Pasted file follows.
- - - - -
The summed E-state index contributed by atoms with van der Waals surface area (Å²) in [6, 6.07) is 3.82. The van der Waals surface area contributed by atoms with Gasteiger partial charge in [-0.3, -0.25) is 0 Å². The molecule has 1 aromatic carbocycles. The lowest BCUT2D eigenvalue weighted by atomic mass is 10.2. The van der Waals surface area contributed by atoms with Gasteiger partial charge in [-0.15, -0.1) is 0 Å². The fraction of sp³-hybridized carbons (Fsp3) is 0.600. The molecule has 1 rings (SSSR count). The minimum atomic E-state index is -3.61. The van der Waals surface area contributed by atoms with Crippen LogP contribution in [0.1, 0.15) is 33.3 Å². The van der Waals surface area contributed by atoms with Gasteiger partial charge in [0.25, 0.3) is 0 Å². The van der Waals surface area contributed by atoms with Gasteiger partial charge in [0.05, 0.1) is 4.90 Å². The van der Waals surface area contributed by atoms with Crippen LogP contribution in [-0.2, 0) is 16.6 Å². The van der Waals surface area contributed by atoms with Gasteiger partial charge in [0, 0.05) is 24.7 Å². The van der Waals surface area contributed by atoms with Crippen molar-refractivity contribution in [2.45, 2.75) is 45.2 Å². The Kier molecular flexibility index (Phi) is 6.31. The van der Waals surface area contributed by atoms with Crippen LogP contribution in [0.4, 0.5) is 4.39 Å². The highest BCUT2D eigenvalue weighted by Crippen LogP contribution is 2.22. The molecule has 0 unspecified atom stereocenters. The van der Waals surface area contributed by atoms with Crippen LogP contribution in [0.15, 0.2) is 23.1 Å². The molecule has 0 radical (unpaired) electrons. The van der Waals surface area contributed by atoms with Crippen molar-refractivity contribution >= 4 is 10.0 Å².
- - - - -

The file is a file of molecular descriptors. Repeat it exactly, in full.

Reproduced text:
The summed E-state index contributed by atoms with van der Waals surface area (Å²) in [6, 6.07) is 3.82. The van der Waals surface area contributed by atoms with Gasteiger partial charge in [-0.3, -0.25) is 0 Å². The molecule has 1 aromatic carbocycles. The lowest BCUT2D eigenvalue weighted by atomic mass is 10.2. The van der Waals surface area contributed by atoms with Gasteiger partial charge in [-0.15, -0.1) is 0 Å². The fraction of sp³-hybridized carbons (Fsp3) is 0.600. The molecule has 1 rings (SSSR count). The minimum atomic E-state index is -3.61. The van der Waals surface area contributed by atoms with Crippen LogP contribution in [0.1, 0.15) is 33.3 Å². The van der Waals surface area contributed by atoms with Gasteiger partial charge in [0.25, 0.3) is 0 Å². The van der Waals surface area contributed by atoms with Gasteiger partial charge in [0.05, 0.1) is 4.90 Å². The van der Waals surface area contributed by atoms with Crippen LogP contribution in [-0.2, 0) is 16.6 Å². The van der Waals surface area contributed by atoms with Gasteiger partial charge in [0, 0.05) is 24.7 Å². The van der Waals surface area contributed by atoms with Crippen molar-refractivity contribution in [2.45, 2.75) is 45.2 Å². The Kier molecular flexibility index (Phi) is 6.31. The van der Waals surface area contributed by atoms with Crippen LogP contribution in [0.4, 0.5) is 4.39 Å². The highest BCUT2D eigenvalue weighted by Crippen LogP contribution is 2.22. The molecule has 0 unspecified atom stereocenters. The van der Waals surface area contributed by atoms with Crippen LogP contribution in [0.15, 0.2) is 23.1 Å². The molecule has 0 radical (unpaired) electrons. The van der Waals surface area contributed by atoms with Crippen molar-refractivity contribution >= 4 is 10.0 Å².